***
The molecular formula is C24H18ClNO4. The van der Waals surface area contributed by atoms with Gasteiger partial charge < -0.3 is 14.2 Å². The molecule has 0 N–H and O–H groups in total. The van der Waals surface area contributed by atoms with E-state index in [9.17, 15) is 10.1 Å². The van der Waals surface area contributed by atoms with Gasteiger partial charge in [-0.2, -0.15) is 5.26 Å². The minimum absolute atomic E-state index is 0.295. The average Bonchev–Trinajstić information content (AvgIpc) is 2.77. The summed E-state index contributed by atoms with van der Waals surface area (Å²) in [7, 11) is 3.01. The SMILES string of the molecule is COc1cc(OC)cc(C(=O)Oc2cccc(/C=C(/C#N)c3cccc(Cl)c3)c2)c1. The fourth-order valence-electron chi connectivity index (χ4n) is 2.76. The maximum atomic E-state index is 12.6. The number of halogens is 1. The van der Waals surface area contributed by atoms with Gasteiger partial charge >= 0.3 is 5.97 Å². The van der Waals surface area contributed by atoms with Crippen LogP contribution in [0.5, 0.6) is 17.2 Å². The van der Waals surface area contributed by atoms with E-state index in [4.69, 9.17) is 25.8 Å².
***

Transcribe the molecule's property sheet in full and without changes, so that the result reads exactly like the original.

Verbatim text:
The molecular formula is C24H18ClNO4. The van der Waals surface area contributed by atoms with Gasteiger partial charge < -0.3 is 14.2 Å². The molecule has 0 N–H and O–H groups in total. The van der Waals surface area contributed by atoms with E-state index in [9.17, 15) is 10.1 Å². The van der Waals surface area contributed by atoms with Gasteiger partial charge in [-0.2, -0.15) is 5.26 Å². The minimum absolute atomic E-state index is 0.295. The average Bonchev–Trinajstić information content (AvgIpc) is 2.77. The summed E-state index contributed by atoms with van der Waals surface area (Å²) in [7, 11) is 3.01. The SMILES string of the molecule is COc1cc(OC)cc(C(=O)Oc2cccc(/C=C(/C#N)c3cccc(Cl)c3)c2)c1. The fourth-order valence-electron chi connectivity index (χ4n) is 2.76. The maximum atomic E-state index is 12.6. The number of halogens is 1. The van der Waals surface area contributed by atoms with Gasteiger partial charge >= 0.3 is 5.97 Å². The van der Waals surface area contributed by atoms with Crippen LogP contribution in [0.5, 0.6) is 17.2 Å². The van der Waals surface area contributed by atoms with E-state index in [4.69, 9.17) is 25.8 Å².